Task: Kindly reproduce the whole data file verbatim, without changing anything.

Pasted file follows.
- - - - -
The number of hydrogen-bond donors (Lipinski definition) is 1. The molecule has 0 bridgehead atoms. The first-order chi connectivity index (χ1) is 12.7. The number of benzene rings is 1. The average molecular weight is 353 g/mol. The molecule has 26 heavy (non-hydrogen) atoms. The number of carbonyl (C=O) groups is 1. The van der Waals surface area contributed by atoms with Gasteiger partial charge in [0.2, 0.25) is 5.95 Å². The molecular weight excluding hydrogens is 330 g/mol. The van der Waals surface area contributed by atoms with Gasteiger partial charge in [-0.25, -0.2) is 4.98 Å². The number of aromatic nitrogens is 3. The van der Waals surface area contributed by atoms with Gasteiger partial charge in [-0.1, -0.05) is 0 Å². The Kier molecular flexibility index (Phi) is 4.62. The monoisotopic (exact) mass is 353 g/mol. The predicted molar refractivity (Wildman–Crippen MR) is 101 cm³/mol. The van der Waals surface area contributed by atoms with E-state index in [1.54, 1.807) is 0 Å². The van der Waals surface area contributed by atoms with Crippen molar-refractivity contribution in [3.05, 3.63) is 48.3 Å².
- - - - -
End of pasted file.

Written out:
The number of hydrogen-bond donors (Lipinski definition) is 1. The molecule has 0 bridgehead atoms. The first-order chi connectivity index (χ1) is 12.7. The number of benzene rings is 1. The average molecular weight is 353 g/mol. The molecule has 26 heavy (non-hydrogen) atoms. The number of carbonyl (C=O) groups is 1. The van der Waals surface area contributed by atoms with Gasteiger partial charge in [0.2, 0.25) is 5.95 Å². The molecular weight excluding hydrogens is 330 g/mol. The van der Waals surface area contributed by atoms with Gasteiger partial charge in [-0.25, -0.2) is 4.98 Å². The number of aromatic nitrogens is 3. The van der Waals surface area contributed by atoms with Gasteiger partial charge in [-0.1, -0.05) is 0 Å². The Kier molecular flexibility index (Phi) is 4.62. The monoisotopic (exact) mass is 353 g/mol. The predicted molar refractivity (Wildman–Crippen MR) is 101 cm³/mol. The van der Waals surface area contributed by atoms with E-state index in [1.54, 1.807) is 0 Å². The van der Waals surface area contributed by atoms with Crippen molar-refractivity contribution in [3.05, 3.63) is 48.3 Å².